The rate of re-operation in patients with chronic subdural hematoma
Chronic subdural hematoma is a collection of liquefied blood between the dura and arachnoid layer of the brain which thought to result from injury to bridging veins crossing the subdural space. Patients with chronic subdural haematomas can present in a variety of ways, and symptom onset and progression may range from days to weeks. Surgical approach with standard methods is still controversial.
Objective: to compare patients outcome following two surgical approaches with or without closed system drainge.
Patients and methods: The present prospective cohort study included 40 patients with subdural hematoma throughout the period extending from January 2010 to August 2014. Two bur hole craniostomies (12 mm in diameter) were made in each patients; one in front of the coronal suture and the other behind the hematoma and the procedure was done without membranectomy. In 15 cases, closed system drainage was placed into the hematoma cavity for an average of 2 days (1 to 3 days) after irrigation with physiologic saline solution.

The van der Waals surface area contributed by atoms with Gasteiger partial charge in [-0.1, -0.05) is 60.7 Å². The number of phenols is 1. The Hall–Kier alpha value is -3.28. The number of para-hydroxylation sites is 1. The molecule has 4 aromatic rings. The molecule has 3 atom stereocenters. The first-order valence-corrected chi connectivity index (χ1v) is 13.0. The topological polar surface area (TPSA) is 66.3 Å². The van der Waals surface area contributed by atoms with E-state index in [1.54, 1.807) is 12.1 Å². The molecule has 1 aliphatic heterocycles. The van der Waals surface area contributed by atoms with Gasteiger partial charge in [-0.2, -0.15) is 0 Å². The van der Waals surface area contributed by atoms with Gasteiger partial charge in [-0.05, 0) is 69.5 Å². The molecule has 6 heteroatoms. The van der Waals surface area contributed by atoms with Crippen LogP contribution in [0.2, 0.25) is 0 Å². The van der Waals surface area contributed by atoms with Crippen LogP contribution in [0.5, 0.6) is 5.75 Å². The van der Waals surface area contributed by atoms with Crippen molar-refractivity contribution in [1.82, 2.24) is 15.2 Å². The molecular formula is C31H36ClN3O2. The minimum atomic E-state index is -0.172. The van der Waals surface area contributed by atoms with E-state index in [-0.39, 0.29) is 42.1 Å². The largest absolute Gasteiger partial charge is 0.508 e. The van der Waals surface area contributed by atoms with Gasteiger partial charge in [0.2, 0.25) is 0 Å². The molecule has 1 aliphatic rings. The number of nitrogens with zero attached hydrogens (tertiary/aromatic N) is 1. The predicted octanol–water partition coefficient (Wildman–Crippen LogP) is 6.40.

Results: The outcome after operation was as following: 5 out of 25 patients in the first group needed re-operation accounting for a rate of (20%). The rate was slightly lower in the second group; 2 out of 15 (13.3%). The difference in rate of re-operation was not significant (P> 0.05)
Conclusion: The use of subdural closed drainage system is not superior to drainage and simple closure in treatment of chronic subdural hematoma.